In another substantial move, in case of voluntary open offers, the committee has recommended hiking the open offer size to 100% of the equity, i.e., for all the shares held by all the other shareholders of the target company. This would ensure equality of opportunity and fair treatment of all shareholders, big and small. The current regulations mandate a minimum offer size of only 20%.
However, as an exception to the 100% offer rule, the committee has stated that a voluntary open offer can be made for the acquisition of shares representing at least 10% but shall not exceed such number of shares which will take the holding of the acquirer beyond the maximum permissible non-public shareholding under the listing agreement.
As regards the pricing of the open offer, the committee has recommended that the price should be the highest of the following four parameters:
The Committee has also proposed that the timeline for completion of open offers be brought down from the current 95 days to 57 days. The committee has also brought in clarity on the valuation in case offer price is being paid through shares.
To ensure that the shares given in consideration for the open offer are indeed liquid and an acceptable replacement for cash, eligibility conditions have been stipulated. Also, while SEBI would continue to have the power to grant exemption from making an open offer, the requirement of making a reference to the takeover panel has now been left to the discretion of SEBI.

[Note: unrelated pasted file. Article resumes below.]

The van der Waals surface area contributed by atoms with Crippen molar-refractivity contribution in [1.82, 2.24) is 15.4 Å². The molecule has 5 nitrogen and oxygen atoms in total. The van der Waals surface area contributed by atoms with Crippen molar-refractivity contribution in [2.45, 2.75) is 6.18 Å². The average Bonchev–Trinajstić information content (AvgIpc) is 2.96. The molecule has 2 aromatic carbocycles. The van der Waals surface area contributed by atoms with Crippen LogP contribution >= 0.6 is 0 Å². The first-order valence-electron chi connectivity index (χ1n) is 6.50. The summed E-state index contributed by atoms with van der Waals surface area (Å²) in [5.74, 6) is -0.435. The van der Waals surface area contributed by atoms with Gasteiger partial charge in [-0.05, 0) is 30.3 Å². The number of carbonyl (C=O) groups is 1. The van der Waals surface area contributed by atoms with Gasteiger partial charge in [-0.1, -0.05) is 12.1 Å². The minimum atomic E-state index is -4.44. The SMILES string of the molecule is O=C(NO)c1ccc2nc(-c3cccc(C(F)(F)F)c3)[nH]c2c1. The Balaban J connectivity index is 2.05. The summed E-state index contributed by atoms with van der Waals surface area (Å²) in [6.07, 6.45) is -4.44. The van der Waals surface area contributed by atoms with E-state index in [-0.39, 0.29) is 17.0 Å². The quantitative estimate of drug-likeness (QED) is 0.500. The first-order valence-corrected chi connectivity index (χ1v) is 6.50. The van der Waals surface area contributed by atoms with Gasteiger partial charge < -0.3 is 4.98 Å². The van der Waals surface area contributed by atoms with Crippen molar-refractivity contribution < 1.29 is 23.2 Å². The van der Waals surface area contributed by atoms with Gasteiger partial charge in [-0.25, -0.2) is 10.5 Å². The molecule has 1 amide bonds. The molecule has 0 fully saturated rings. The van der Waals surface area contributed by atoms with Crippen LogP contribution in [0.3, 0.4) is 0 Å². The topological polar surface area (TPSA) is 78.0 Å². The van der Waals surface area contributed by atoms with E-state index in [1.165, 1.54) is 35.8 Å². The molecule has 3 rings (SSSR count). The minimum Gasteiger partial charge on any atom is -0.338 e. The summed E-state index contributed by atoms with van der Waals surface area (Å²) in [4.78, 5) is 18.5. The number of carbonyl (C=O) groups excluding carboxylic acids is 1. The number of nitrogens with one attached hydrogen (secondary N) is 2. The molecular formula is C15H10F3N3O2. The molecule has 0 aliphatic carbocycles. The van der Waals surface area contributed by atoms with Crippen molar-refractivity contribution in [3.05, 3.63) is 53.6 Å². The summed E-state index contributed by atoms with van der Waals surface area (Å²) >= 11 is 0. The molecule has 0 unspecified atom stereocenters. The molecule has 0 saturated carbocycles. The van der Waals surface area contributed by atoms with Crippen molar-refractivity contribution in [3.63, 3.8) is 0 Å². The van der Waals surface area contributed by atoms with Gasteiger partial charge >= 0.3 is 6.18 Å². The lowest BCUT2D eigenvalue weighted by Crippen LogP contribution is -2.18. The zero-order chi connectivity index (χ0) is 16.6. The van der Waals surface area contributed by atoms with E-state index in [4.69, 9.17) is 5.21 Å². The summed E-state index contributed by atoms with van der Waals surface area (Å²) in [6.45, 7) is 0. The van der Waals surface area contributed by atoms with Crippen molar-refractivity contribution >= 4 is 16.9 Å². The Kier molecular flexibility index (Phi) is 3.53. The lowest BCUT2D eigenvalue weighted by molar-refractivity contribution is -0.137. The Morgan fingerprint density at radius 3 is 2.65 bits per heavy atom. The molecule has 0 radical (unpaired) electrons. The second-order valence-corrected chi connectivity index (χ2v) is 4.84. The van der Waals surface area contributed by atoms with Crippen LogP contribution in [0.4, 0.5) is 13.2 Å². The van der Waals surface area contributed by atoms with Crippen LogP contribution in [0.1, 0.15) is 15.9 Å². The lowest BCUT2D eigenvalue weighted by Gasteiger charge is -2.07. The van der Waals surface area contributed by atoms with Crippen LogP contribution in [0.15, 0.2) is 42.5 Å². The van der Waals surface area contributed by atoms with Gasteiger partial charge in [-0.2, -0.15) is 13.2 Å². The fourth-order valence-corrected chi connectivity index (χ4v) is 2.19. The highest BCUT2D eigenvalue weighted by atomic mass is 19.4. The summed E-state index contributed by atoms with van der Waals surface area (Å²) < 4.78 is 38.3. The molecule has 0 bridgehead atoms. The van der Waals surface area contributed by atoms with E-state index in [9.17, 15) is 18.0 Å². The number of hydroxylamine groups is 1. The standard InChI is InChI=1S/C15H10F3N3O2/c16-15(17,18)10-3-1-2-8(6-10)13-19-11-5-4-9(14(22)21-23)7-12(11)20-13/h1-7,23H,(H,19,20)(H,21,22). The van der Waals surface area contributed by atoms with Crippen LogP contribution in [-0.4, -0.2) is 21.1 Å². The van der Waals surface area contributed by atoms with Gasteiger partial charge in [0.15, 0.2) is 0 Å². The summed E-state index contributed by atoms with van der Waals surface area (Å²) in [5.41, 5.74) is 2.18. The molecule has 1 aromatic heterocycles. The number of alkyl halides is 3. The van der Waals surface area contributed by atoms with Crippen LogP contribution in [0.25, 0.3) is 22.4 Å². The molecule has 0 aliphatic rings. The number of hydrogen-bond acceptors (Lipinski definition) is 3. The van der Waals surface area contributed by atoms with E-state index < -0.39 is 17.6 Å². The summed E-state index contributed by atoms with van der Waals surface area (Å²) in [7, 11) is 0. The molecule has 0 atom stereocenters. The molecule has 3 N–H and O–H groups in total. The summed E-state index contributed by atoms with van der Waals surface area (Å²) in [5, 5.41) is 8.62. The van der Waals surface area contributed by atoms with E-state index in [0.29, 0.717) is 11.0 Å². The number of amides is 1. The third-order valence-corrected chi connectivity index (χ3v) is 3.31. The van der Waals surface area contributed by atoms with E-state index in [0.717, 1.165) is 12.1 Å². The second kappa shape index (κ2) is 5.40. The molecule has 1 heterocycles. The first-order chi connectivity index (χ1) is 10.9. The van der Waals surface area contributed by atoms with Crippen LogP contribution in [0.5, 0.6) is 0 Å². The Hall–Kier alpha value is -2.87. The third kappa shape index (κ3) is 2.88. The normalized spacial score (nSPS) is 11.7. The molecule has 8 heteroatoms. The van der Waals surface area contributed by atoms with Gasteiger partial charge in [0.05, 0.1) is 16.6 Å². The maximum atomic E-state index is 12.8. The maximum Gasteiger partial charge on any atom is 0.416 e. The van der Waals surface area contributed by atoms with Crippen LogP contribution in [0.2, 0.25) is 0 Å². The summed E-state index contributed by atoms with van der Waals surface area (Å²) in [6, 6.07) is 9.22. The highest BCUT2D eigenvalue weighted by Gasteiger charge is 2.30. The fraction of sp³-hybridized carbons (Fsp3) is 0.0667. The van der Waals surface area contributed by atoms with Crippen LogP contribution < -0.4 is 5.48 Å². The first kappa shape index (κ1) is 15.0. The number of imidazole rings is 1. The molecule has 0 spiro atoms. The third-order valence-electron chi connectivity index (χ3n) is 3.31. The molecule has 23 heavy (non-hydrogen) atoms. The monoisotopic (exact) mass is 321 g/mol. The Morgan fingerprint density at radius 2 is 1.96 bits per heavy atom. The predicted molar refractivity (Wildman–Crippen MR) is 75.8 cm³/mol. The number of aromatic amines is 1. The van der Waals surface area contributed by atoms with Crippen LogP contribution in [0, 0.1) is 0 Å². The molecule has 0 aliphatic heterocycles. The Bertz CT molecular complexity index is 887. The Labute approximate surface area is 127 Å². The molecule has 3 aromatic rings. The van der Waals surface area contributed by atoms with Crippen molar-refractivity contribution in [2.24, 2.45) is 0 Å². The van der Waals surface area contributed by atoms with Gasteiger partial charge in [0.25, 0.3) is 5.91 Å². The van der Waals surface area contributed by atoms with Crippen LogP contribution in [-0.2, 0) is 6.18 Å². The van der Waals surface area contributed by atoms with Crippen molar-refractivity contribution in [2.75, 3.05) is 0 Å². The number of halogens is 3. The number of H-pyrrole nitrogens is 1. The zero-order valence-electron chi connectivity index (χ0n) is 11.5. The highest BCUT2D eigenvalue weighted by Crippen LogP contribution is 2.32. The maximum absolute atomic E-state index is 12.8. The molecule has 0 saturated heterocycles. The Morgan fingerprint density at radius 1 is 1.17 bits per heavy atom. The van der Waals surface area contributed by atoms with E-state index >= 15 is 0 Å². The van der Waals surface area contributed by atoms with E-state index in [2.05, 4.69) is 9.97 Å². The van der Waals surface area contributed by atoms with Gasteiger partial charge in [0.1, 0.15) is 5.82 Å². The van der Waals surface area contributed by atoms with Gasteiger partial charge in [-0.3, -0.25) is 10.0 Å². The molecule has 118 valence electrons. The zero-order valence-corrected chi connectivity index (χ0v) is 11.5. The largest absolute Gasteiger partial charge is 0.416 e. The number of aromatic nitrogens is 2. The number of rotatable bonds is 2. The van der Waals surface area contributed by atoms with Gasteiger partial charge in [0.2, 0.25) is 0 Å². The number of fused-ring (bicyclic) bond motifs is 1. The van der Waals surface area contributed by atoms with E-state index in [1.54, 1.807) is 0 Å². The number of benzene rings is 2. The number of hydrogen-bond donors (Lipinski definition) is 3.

As regards competing offers, the committee has recommended certain changes such as increasing the period for making the competing bid, prohibiting acquirers from being represented in the board of the target company, and permitting any competing acquirer to negotiate and acquire the shares tendered to the other competing acquirer, at the same price that was offered by him to the public.
Commenting on the panel\'s objectives while framing the revised guidelines, Mr Achuthan said, "We have tried to ensure that everybody\'s interest is taken care of - from the acquirer to the target and the minority shareholders. We also aim to bring in more transparency in the process."
The panel report would now be put up on the website of the market regulator for public comments, SEBI Chairman CB Bhave said.
The first quarter of this fiscal witnessed Rs1.93 lakh crore worth of trading, up 174% from the Rs70,868 crore seen in the year-ago period
During the first quarter of this fiscal (April-June 2010), companies raised as much as Rs61,344 crore via corporate bonds, up 33% from the Rs46,287 crore raised during the same period last year, according to data available with the Securities and Exchange Board of India (SEBI). There were 389 bond issues in the first quarter of the current fiscal, up 95% compared to the first quarter of the last fiscal. The number of bond issues was 200 between April-June 2009. There's a similar increase in the trading volumes too. The first quarter of this fiscal witnessed Rs1.93 lakh crore worth of trading, up 174% from the Rs70,868 crore seen last year in the same period.